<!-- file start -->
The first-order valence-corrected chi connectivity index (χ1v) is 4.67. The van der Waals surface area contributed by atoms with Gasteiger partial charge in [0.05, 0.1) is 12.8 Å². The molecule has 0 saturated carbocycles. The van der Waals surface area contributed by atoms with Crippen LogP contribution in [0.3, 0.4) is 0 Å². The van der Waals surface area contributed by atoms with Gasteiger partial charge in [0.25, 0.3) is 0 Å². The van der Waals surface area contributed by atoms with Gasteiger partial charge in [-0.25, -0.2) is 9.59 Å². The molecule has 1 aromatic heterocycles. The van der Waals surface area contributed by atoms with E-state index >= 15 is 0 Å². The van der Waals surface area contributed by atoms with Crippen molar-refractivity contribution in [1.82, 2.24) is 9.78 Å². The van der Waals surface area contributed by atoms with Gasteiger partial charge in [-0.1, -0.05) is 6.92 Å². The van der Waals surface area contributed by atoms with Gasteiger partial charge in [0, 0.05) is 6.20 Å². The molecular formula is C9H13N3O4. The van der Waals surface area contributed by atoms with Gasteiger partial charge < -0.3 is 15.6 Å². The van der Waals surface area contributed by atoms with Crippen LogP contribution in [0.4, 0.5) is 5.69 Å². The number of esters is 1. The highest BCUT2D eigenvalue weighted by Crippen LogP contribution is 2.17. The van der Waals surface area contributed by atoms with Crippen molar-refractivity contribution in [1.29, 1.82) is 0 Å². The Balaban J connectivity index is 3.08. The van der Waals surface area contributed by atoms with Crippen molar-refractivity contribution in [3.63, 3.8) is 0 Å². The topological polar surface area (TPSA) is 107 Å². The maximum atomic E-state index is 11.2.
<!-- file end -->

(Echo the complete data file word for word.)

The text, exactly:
The first-order valence-corrected chi connectivity index (χ1v) is 4.67. The van der Waals surface area contributed by atoms with Gasteiger partial charge in [0.05, 0.1) is 12.8 Å². The molecule has 0 saturated carbocycles. The van der Waals surface area contributed by atoms with Crippen LogP contribution in [0.3, 0.4) is 0 Å². The van der Waals surface area contributed by atoms with Gasteiger partial charge in [0.25, 0.3) is 0 Å². The van der Waals surface area contributed by atoms with Gasteiger partial charge in [-0.25, -0.2) is 9.59 Å². The molecule has 1 aromatic heterocycles. The van der Waals surface area contributed by atoms with E-state index >= 15 is 0 Å². The van der Waals surface area contributed by atoms with Crippen molar-refractivity contribution in [1.82, 2.24) is 9.78 Å². The van der Waals surface area contributed by atoms with Gasteiger partial charge in [-0.1, -0.05) is 6.92 Å². The van der Waals surface area contributed by atoms with Gasteiger partial charge in [0, 0.05) is 6.20 Å². The molecular formula is C9H13N3O4. The van der Waals surface area contributed by atoms with Gasteiger partial charge < -0.3 is 15.6 Å². The van der Waals surface area contributed by atoms with Crippen LogP contribution in [0.4, 0.5) is 5.69 Å². The number of esters is 1. The highest BCUT2D eigenvalue weighted by Crippen LogP contribution is 2.17. The van der Waals surface area contributed by atoms with Crippen molar-refractivity contribution in [1.29, 1.82) is 0 Å². The Balaban J connectivity index is 3.08. The van der Waals surface area contributed by atoms with Crippen molar-refractivity contribution in [3.63, 3.8) is 0 Å². The topological polar surface area (TPSA) is 107 Å². The maximum atomic E-state index is 11.2.